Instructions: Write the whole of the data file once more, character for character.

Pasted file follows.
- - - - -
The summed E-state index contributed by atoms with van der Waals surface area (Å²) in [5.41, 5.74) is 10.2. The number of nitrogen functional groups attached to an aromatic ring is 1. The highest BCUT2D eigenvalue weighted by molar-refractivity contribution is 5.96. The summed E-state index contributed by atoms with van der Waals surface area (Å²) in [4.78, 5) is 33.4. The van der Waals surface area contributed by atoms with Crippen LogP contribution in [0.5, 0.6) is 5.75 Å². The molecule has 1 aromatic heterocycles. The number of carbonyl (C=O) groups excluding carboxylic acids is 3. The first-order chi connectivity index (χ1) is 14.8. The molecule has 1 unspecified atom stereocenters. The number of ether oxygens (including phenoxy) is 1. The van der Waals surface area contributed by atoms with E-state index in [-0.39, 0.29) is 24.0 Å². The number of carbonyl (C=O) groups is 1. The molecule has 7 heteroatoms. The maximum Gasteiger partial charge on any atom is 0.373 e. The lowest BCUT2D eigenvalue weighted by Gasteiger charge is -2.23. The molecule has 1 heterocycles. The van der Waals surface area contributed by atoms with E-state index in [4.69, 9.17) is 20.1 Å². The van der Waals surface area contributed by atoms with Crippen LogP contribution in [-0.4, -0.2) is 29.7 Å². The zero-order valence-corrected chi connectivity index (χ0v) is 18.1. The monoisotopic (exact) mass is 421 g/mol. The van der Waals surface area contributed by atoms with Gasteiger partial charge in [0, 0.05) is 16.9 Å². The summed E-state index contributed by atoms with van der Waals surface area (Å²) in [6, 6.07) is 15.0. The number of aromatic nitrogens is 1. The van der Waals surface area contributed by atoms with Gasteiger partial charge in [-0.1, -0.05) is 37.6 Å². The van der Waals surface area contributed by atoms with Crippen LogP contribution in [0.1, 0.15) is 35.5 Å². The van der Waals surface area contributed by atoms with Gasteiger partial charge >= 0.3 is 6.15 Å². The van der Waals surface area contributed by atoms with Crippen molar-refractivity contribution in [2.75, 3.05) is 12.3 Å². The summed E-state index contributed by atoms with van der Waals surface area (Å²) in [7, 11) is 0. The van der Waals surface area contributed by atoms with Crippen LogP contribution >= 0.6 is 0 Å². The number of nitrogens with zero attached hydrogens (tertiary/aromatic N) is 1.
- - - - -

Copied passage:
The summed E-state index contributed by atoms with van der Waals surface area (Å²) in [5.41, 5.74) is 10.2. The number of nitrogen functional groups attached to an aromatic ring is 1. The highest BCUT2D eigenvalue weighted by molar-refractivity contribution is 5.96. The summed E-state index contributed by atoms with van der Waals surface area (Å²) in [4.78, 5) is 33.4. The van der Waals surface area contributed by atoms with Crippen LogP contribution in [0.5, 0.6) is 5.75 Å². The molecule has 1 aromatic heterocycles. The number of carbonyl (C=O) groups excluding carboxylic acids is 3. The first-order chi connectivity index (χ1) is 14.8. The molecule has 1 unspecified atom stereocenters. The number of ether oxygens (including phenoxy) is 1. The van der Waals surface area contributed by atoms with E-state index in [-0.39, 0.29) is 24.0 Å². The number of carbonyl (C=O) groups is 1. The molecule has 7 heteroatoms. The maximum Gasteiger partial charge on any atom is 0.373 e. The lowest BCUT2D eigenvalue weighted by Gasteiger charge is -2.23. The molecule has 1 heterocycles. The van der Waals surface area contributed by atoms with E-state index in [4.69, 9.17) is 20.1 Å². The van der Waals surface area contributed by atoms with Crippen LogP contribution in [-0.4, -0.2) is 29.7 Å². The zero-order valence-corrected chi connectivity index (χ0v) is 18.1. The monoisotopic (exact) mass is 421 g/mol. The van der Waals surface area contributed by atoms with Gasteiger partial charge in [0, 0.05) is 16.9 Å². The summed E-state index contributed by atoms with van der Waals surface area (Å²) in [6, 6.07) is 15.0. The number of aromatic nitrogens is 1. The van der Waals surface area contributed by atoms with Gasteiger partial charge in [-0.1, -0.05) is 37.6 Å². The van der Waals surface area contributed by atoms with Crippen LogP contribution in [0.1, 0.15) is 35.5 Å². The van der Waals surface area contributed by atoms with Gasteiger partial charge >= 0.3 is 6.15 Å². The van der Waals surface area contributed by atoms with Crippen molar-refractivity contribution in [2.75, 3.05) is 12.3 Å². The summed E-state index contributed by atoms with van der Waals surface area (Å²) in [7, 11) is 0. The van der Waals surface area contributed by atoms with Crippen LogP contribution >= 0.6 is 0 Å². The number of nitrogens with zero attached hydrogens (tertiary/aromatic N) is 1.